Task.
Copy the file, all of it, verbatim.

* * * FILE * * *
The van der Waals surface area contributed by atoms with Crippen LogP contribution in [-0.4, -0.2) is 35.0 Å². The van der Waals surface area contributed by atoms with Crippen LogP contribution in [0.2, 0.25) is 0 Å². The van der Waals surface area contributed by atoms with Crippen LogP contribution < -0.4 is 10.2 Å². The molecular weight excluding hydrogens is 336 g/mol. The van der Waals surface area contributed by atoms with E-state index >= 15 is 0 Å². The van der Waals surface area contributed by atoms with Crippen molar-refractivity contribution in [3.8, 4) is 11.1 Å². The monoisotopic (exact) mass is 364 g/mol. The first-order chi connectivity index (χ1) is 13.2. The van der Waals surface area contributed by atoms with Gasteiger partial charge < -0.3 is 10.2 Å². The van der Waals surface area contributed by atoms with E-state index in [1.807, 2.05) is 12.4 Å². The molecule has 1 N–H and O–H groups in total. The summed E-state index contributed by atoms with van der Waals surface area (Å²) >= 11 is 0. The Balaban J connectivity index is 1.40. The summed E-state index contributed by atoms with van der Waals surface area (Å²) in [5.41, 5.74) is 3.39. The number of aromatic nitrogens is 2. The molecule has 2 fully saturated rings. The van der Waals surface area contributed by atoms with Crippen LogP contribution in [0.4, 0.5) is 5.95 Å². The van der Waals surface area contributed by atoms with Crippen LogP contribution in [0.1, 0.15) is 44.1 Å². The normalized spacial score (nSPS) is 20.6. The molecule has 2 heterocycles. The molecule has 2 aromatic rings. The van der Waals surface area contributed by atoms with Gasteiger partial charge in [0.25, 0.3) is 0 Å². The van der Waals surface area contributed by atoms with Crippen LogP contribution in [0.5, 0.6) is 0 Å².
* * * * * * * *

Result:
The van der Waals surface area contributed by atoms with Crippen LogP contribution in [-0.4, -0.2) is 35.0 Å². The van der Waals surface area contributed by atoms with Crippen LogP contribution in [0.2, 0.25) is 0 Å². The van der Waals surface area contributed by atoms with Crippen LogP contribution < -0.4 is 10.2 Å². The molecular weight excluding hydrogens is 336 g/mol. The van der Waals surface area contributed by atoms with E-state index >= 15 is 0 Å². The van der Waals surface area contributed by atoms with Crippen molar-refractivity contribution in [3.8, 4) is 11.1 Å². The monoisotopic (exact) mass is 364 g/mol. The first-order chi connectivity index (χ1) is 13.2. The van der Waals surface area contributed by atoms with Gasteiger partial charge < -0.3 is 10.2 Å². The van der Waals surface area contributed by atoms with E-state index in [1.807, 2.05) is 12.4 Å². The molecule has 1 N–H and O–H groups in total. The summed E-state index contributed by atoms with van der Waals surface area (Å²) >= 11 is 0. The Balaban J connectivity index is 1.40. The summed E-state index contributed by atoms with van der Waals surface area (Å²) in [5.41, 5.74) is 3.39. The number of aromatic nitrogens is 2. The molecule has 2 fully saturated rings. The van der Waals surface area contributed by atoms with Crippen LogP contribution in [0.4, 0.5) is 5.95 Å². The van der Waals surface area contributed by atoms with Crippen LogP contribution in [0.1, 0.15) is 44.1 Å². The normalized spacial score (nSPS) is 20.6. The molecule has 2 heterocycles. The molecule has 2 aromatic rings. The van der Waals surface area contributed by atoms with Gasteiger partial charge in [0.25, 0.3) is 0 Å². The van der Waals surface area contributed by atoms with Crippen LogP contribution in [0.5, 0.6) is 0 Å².